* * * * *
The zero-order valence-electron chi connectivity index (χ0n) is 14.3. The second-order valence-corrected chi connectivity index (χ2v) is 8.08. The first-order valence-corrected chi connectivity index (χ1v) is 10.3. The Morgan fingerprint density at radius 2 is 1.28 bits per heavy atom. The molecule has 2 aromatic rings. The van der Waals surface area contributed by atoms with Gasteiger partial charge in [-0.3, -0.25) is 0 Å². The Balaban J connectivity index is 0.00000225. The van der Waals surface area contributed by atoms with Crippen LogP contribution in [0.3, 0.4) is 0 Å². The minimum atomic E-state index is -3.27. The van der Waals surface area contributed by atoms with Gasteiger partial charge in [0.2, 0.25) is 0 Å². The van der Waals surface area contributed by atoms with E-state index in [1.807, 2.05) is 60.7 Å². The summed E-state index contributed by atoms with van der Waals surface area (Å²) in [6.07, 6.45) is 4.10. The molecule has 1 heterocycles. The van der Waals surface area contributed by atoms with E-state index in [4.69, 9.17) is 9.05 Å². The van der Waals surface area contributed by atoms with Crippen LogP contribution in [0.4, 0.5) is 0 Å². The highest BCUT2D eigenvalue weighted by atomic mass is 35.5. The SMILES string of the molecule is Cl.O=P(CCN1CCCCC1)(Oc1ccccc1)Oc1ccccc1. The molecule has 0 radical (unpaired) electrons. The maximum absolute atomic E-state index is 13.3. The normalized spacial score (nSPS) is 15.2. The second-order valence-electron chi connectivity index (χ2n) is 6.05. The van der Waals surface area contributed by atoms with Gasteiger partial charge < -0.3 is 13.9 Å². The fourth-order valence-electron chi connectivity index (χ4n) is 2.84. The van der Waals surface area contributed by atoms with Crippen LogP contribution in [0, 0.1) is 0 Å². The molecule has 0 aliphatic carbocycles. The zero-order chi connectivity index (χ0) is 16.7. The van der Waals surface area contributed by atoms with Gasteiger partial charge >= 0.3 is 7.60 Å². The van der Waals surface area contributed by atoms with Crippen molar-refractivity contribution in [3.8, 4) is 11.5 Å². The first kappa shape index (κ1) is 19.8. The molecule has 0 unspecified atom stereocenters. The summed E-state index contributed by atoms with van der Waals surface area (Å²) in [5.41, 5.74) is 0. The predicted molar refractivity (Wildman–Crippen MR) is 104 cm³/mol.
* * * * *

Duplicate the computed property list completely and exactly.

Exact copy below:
The zero-order valence-electron chi connectivity index (χ0n) is 14.3. The second-order valence-corrected chi connectivity index (χ2v) is 8.08. The first-order valence-corrected chi connectivity index (χ1v) is 10.3. The Morgan fingerprint density at radius 2 is 1.28 bits per heavy atom. The molecule has 2 aromatic rings. The van der Waals surface area contributed by atoms with Gasteiger partial charge in [-0.3, -0.25) is 0 Å². The Balaban J connectivity index is 0.00000225. The van der Waals surface area contributed by atoms with Crippen LogP contribution in [0.3, 0.4) is 0 Å². The minimum atomic E-state index is -3.27. The van der Waals surface area contributed by atoms with Gasteiger partial charge in [0.2, 0.25) is 0 Å². The van der Waals surface area contributed by atoms with E-state index in [1.807, 2.05) is 60.7 Å². The summed E-state index contributed by atoms with van der Waals surface area (Å²) in [6.07, 6.45) is 4.10. The molecule has 1 heterocycles. The van der Waals surface area contributed by atoms with E-state index in [4.69, 9.17) is 9.05 Å². The van der Waals surface area contributed by atoms with Crippen LogP contribution in [0.4, 0.5) is 0 Å². The highest BCUT2D eigenvalue weighted by atomic mass is 35.5. The SMILES string of the molecule is Cl.O=P(CCN1CCCCC1)(Oc1ccccc1)Oc1ccccc1. The molecule has 0 radical (unpaired) electrons. The maximum absolute atomic E-state index is 13.3. The normalized spacial score (nSPS) is 15.2. The second-order valence-electron chi connectivity index (χ2n) is 6.05. The van der Waals surface area contributed by atoms with Gasteiger partial charge < -0.3 is 13.9 Å². The fourth-order valence-electron chi connectivity index (χ4n) is 2.84. The van der Waals surface area contributed by atoms with Crippen LogP contribution in [0, 0.1) is 0 Å². The molecule has 0 aliphatic carbocycles. The zero-order chi connectivity index (χ0) is 16.7. The van der Waals surface area contributed by atoms with Gasteiger partial charge >= 0.3 is 7.60 Å². The van der Waals surface area contributed by atoms with Crippen molar-refractivity contribution in [3.8, 4) is 11.5 Å². The first kappa shape index (κ1) is 19.8. The molecule has 0 unspecified atom stereocenters. The summed E-state index contributed by atoms with van der Waals surface area (Å²) in [5.41, 5.74) is 0. The predicted molar refractivity (Wildman–Crippen MR) is 104 cm³/mol.